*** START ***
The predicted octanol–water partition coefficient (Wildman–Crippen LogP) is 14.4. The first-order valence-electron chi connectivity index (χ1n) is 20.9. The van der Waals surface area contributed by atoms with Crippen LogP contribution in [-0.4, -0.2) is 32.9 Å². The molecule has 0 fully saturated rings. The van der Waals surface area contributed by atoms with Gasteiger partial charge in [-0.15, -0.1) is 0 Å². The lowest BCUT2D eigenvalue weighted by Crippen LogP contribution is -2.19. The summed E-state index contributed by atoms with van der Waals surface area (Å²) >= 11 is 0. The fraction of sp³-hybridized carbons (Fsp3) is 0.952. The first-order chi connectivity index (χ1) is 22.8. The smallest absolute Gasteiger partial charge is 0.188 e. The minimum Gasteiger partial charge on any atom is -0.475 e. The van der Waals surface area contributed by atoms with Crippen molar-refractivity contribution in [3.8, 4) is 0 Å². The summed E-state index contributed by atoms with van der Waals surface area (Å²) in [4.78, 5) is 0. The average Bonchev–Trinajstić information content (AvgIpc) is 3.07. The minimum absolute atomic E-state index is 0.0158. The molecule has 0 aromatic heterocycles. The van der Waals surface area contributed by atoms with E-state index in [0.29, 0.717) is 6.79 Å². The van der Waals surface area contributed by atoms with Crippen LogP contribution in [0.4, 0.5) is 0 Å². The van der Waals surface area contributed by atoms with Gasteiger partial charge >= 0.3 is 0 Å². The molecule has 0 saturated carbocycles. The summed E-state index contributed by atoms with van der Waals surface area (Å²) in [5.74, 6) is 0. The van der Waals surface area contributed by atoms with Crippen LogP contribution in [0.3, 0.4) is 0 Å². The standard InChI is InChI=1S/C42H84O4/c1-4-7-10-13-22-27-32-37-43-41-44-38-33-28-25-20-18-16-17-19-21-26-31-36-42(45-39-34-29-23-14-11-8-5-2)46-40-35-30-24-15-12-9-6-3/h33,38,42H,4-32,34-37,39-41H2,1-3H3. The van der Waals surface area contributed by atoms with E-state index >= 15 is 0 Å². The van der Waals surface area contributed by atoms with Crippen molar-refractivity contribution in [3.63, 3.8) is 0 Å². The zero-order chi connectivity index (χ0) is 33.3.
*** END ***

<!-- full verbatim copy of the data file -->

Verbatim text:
The predicted octanol–water partition coefficient (Wildman–Crippen LogP) is 14.4. The first-order valence-electron chi connectivity index (χ1n) is 20.9. The van der Waals surface area contributed by atoms with Crippen LogP contribution in [-0.4, -0.2) is 32.9 Å². The molecule has 0 fully saturated rings. The van der Waals surface area contributed by atoms with Gasteiger partial charge in [-0.15, -0.1) is 0 Å². The lowest BCUT2D eigenvalue weighted by Crippen LogP contribution is -2.19. The summed E-state index contributed by atoms with van der Waals surface area (Å²) >= 11 is 0. The fraction of sp³-hybridized carbons (Fsp3) is 0.952. The first-order chi connectivity index (χ1) is 22.8. The smallest absolute Gasteiger partial charge is 0.188 e. The minimum Gasteiger partial charge on any atom is -0.475 e. The van der Waals surface area contributed by atoms with Crippen molar-refractivity contribution in [3.8, 4) is 0 Å². The summed E-state index contributed by atoms with van der Waals surface area (Å²) in [4.78, 5) is 0. The average Bonchev–Trinajstić information content (AvgIpc) is 3.07. The minimum absolute atomic E-state index is 0.0158. The molecule has 0 aromatic heterocycles. The van der Waals surface area contributed by atoms with E-state index in [0.29, 0.717) is 6.79 Å². The van der Waals surface area contributed by atoms with Crippen LogP contribution in [0.4, 0.5) is 0 Å². The van der Waals surface area contributed by atoms with Gasteiger partial charge >= 0.3 is 0 Å². The molecule has 0 saturated carbocycles. The summed E-state index contributed by atoms with van der Waals surface area (Å²) in [5.74, 6) is 0. The van der Waals surface area contributed by atoms with Crippen LogP contribution in [0.3, 0.4) is 0 Å². The standard InChI is InChI=1S/C42H84O4/c1-4-7-10-13-22-27-32-37-43-41-44-38-33-28-25-20-18-16-17-19-21-26-31-36-42(45-39-34-29-23-14-11-8-5-2)46-40-35-30-24-15-12-9-6-3/h33,38,42H,4-32,34-37,39-41H2,1-3H3. The van der Waals surface area contributed by atoms with E-state index >= 15 is 0 Å². The van der Waals surface area contributed by atoms with Crippen molar-refractivity contribution in [3.63, 3.8) is 0 Å². The zero-order chi connectivity index (χ0) is 33.3.